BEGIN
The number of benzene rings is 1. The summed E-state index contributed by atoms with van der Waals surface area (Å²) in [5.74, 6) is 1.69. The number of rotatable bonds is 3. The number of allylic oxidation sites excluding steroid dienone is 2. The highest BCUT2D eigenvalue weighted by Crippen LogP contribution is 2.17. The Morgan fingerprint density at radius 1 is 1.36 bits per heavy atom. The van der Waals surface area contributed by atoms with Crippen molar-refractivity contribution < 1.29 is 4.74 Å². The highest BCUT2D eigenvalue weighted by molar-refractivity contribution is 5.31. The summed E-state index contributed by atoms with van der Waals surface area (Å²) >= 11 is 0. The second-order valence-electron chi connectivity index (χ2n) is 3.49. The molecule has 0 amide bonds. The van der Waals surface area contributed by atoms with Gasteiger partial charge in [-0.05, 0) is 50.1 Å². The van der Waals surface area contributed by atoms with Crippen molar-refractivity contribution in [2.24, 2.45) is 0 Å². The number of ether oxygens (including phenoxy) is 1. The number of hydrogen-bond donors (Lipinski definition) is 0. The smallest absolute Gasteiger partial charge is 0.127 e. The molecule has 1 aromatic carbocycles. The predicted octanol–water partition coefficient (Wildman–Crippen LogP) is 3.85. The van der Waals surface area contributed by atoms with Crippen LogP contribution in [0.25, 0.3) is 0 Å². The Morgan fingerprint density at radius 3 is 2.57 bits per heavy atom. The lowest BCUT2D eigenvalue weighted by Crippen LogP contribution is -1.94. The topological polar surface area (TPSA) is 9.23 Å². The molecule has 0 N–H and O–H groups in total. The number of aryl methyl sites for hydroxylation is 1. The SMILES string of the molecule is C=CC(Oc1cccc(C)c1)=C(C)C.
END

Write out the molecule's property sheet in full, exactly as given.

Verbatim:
The number of benzene rings is 1. The summed E-state index contributed by atoms with van der Waals surface area (Å²) in [5.74, 6) is 1.69. The number of rotatable bonds is 3. The number of allylic oxidation sites excluding steroid dienone is 2. The highest BCUT2D eigenvalue weighted by Crippen LogP contribution is 2.17. The Morgan fingerprint density at radius 1 is 1.36 bits per heavy atom. The van der Waals surface area contributed by atoms with Crippen molar-refractivity contribution < 1.29 is 4.74 Å². The highest BCUT2D eigenvalue weighted by molar-refractivity contribution is 5.31. The summed E-state index contributed by atoms with van der Waals surface area (Å²) >= 11 is 0. The second-order valence-electron chi connectivity index (χ2n) is 3.49. The molecule has 0 amide bonds. The van der Waals surface area contributed by atoms with Gasteiger partial charge in [-0.05, 0) is 50.1 Å². The van der Waals surface area contributed by atoms with Crippen molar-refractivity contribution in [2.24, 2.45) is 0 Å². The number of ether oxygens (including phenoxy) is 1. The number of hydrogen-bond donors (Lipinski definition) is 0. The smallest absolute Gasteiger partial charge is 0.127 e. The molecule has 1 aromatic carbocycles. The predicted octanol–water partition coefficient (Wildman–Crippen LogP) is 3.85. The van der Waals surface area contributed by atoms with Crippen LogP contribution in [0.25, 0.3) is 0 Å². The Morgan fingerprint density at radius 3 is 2.57 bits per heavy atom. The lowest BCUT2D eigenvalue weighted by Crippen LogP contribution is -1.94. The topological polar surface area (TPSA) is 9.23 Å². The molecule has 0 N–H and O–H groups in total. The number of aryl methyl sites for hydroxylation is 1. The SMILES string of the molecule is C=CC(Oc1cccc(C)c1)=C(C)C.